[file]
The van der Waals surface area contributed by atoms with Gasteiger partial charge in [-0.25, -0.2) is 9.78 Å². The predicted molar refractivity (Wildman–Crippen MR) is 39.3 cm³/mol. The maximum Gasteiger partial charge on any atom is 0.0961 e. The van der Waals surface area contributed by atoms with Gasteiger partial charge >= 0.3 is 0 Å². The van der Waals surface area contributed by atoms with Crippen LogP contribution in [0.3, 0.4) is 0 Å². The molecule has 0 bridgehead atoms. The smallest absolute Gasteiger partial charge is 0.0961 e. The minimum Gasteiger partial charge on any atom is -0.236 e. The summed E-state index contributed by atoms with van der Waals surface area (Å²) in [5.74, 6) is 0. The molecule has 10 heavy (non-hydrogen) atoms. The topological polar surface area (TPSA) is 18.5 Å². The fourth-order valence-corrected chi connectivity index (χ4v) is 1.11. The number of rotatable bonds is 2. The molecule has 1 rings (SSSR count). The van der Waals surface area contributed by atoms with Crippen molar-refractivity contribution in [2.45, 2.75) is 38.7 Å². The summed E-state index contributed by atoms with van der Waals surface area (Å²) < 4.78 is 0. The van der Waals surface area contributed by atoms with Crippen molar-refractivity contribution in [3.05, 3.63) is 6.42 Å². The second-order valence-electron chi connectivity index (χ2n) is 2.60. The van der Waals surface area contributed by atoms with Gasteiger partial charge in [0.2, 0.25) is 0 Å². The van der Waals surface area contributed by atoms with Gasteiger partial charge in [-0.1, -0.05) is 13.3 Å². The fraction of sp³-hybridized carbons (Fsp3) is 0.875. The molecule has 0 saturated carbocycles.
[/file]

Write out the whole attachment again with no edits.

The van der Waals surface area contributed by atoms with Gasteiger partial charge in [-0.25, -0.2) is 9.78 Å². The predicted molar refractivity (Wildman–Crippen MR) is 39.3 cm³/mol. The maximum Gasteiger partial charge on any atom is 0.0961 e. The van der Waals surface area contributed by atoms with Gasteiger partial charge >= 0.3 is 0 Å². The van der Waals surface area contributed by atoms with Crippen LogP contribution in [0.3, 0.4) is 0 Å². The molecule has 0 bridgehead atoms. The smallest absolute Gasteiger partial charge is 0.0961 e. The minimum Gasteiger partial charge on any atom is -0.236 e. The summed E-state index contributed by atoms with van der Waals surface area (Å²) in [5.74, 6) is 0. The molecule has 10 heavy (non-hydrogen) atoms. The topological polar surface area (TPSA) is 18.5 Å². The fourth-order valence-corrected chi connectivity index (χ4v) is 1.11. The number of rotatable bonds is 2. The molecule has 1 rings (SSSR count). The van der Waals surface area contributed by atoms with Crippen molar-refractivity contribution in [2.45, 2.75) is 38.7 Å². The summed E-state index contributed by atoms with van der Waals surface area (Å²) < 4.78 is 0. The van der Waals surface area contributed by atoms with Crippen molar-refractivity contribution in [3.05, 3.63) is 6.42 Å². The second-order valence-electron chi connectivity index (χ2n) is 2.60. The van der Waals surface area contributed by atoms with Gasteiger partial charge in [0.2, 0.25) is 0 Å². The van der Waals surface area contributed by atoms with Gasteiger partial charge in [-0.1, -0.05) is 13.3 Å². The fraction of sp³-hybridized carbons (Fsp3) is 0.875. The molecule has 0 saturated carbocycles.